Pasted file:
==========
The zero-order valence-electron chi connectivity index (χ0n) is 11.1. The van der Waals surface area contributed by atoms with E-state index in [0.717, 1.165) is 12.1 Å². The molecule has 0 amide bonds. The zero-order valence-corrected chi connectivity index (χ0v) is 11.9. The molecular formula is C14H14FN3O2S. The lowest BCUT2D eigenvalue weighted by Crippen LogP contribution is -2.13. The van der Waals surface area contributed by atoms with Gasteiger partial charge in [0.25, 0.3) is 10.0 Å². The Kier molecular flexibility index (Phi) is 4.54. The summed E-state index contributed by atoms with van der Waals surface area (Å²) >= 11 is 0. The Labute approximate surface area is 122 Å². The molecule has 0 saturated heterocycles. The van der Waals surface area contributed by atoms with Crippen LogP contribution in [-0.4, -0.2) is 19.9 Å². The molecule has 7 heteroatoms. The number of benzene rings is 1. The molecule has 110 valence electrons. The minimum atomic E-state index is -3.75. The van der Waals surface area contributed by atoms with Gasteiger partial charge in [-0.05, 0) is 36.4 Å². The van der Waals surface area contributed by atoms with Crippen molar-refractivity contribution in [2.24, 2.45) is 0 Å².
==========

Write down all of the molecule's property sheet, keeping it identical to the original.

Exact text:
The zero-order valence-electron chi connectivity index (χ0n) is 11.1. The van der Waals surface area contributed by atoms with E-state index in [0.717, 1.165) is 12.1 Å². The molecule has 0 amide bonds. The zero-order valence-corrected chi connectivity index (χ0v) is 11.9. The molecular formula is C14H14FN3O2S. The lowest BCUT2D eigenvalue weighted by Crippen LogP contribution is -2.13. The van der Waals surface area contributed by atoms with Gasteiger partial charge in [0.25, 0.3) is 10.0 Å². The Kier molecular flexibility index (Phi) is 4.54. The summed E-state index contributed by atoms with van der Waals surface area (Å²) >= 11 is 0. The Labute approximate surface area is 122 Å². The molecule has 0 saturated heterocycles. The van der Waals surface area contributed by atoms with Crippen LogP contribution in [-0.4, -0.2) is 19.9 Å². The molecule has 7 heteroatoms. The number of benzene rings is 1. The molecule has 110 valence electrons. The minimum atomic E-state index is -3.75. The van der Waals surface area contributed by atoms with Gasteiger partial charge in [-0.05, 0) is 36.4 Å². The van der Waals surface area contributed by atoms with Crippen molar-refractivity contribution in [2.24, 2.45) is 0 Å².